How Should You Pitch A Book Blogger For A Book Review?

How To Pitch a Book Blogger

by Dan Cross

If you’ve ever emailed a book blogger requesting a review and not received a response from them, there’s a good chance it’s because you broke one of the “rules”.

Now, these aren’t blanket rules across all book blogs, they’re individual to each blogger, so it’s important that you read and understand them.

Book bloggers are not a new phenomenon, in fact, they’ve been around since blogs began.


They’ve also got a good record of helping to raise awareness of books that may not otherwise be visible to potential readers.

They’re a fantastic resource that is so easy to tap in to, you just have to follow the proper steps.

Throughout this post, I’m going to give you the do’s and don’ts when it comes to requesting a review from a book blogger.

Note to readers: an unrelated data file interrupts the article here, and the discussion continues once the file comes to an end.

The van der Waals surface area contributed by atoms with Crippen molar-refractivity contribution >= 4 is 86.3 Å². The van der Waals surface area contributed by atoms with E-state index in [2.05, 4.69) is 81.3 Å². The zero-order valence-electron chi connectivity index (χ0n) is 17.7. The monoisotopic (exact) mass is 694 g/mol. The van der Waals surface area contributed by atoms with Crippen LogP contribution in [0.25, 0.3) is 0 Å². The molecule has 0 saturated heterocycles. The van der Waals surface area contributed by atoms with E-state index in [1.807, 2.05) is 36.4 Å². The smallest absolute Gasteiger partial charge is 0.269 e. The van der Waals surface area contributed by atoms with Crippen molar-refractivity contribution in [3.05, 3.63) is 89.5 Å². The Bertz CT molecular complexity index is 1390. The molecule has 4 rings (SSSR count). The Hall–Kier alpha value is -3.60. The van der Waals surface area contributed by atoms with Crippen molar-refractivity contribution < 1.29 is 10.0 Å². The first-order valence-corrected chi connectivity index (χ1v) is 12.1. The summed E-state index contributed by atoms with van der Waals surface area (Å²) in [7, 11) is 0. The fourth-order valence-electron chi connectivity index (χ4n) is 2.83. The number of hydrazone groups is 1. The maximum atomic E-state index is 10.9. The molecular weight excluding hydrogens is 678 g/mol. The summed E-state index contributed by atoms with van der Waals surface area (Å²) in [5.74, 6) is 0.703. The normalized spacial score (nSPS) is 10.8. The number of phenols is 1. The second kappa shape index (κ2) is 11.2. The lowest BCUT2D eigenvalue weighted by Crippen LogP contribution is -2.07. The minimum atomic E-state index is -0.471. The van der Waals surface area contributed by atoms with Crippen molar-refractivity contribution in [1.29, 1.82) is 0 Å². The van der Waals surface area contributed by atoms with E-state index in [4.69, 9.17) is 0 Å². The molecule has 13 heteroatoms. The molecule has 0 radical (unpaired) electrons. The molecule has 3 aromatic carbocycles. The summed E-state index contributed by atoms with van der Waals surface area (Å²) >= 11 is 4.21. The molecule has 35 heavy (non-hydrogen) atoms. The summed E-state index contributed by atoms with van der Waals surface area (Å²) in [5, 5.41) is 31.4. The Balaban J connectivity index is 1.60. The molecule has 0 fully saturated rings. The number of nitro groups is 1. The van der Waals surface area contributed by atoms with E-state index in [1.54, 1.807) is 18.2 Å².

DO read their book review policy

Book bloggers spend a lot of time writing their review policy for a reason; it’s important to them.

You need to look at the review policy as being your manual for requesting a book review. All of the important information you need will be in there, you just need to take your time with it.

The review request should be viewed as a job interview. Before you prepare for a job interview, you read the job description first, right?

Well, it’s the same here, it’s good to do some preparation first and ensure you’re targeting the right blogger for your book.


DO try to understand the way they write

Before you pitch a blogger to review your book, it’s well worth 10 minutes of your day just visiting their site and reading through some of their previous reviews.

After all, it’s your book and you need to know what tone they might be writing in.

A lot of book bloggers swear in their reviews and aren’t afraid to rip your book apart.